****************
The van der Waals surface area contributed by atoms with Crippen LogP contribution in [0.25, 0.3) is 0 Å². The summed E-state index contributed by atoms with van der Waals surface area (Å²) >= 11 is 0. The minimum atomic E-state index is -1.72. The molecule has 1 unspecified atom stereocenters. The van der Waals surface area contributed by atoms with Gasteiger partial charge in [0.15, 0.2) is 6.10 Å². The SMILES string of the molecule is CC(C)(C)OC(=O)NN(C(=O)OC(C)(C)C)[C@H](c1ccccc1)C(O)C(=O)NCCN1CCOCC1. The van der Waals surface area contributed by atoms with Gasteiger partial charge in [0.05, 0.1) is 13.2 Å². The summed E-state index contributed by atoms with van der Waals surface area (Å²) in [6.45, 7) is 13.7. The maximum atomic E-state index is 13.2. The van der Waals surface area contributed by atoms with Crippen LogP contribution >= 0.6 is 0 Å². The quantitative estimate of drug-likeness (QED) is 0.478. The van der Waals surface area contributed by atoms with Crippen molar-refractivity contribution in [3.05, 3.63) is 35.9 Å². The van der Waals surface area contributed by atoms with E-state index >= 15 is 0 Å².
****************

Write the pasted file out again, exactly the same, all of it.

The van der Waals surface area contributed by atoms with Crippen LogP contribution in [0.25, 0.3) is 0 Å². The summed E-state index contributed by atoms with van der Waals surface area (Å²) >= 11 is 0. The minimum atomic E-state index is -1.72. The molecule has 1 unspecified atom stereocenters. The van der Waals surface area contributed by atoms with Gasteiger partial charge in [0.15, 0.2) is 6.10 Å². The SMILES string of the molecule is CC(C)(C)OC(=O)NN(C(=O)OC(C)(C)C)[C@H](c1ccccc1)C(O)C(=O)NCCN1CCOCC1. The van der Waals surface area contributed by atoms with Gasteiger partial charge in [0.05, 0.1) is 13.2 Å². The summed E-state index contributed by atoms with van der Waals surface area (Å²) in [6.45, 7) is 13.7. The maximum atomic E-state index is 13.2. The van der Waals surface area contributed by atoms with Crippen LogP contribution >= 0.6 is 0 Å². The quantitative estimate of drug-likeness (QED) is 0.478. The van der Waals surface area contributed by atoms with Crippen molar-refractivity contribution in [3.05, 3.63) is 35.9 Å². The van der Waals surface area contributed by atoms with E-state index >= 15 is 0 Å².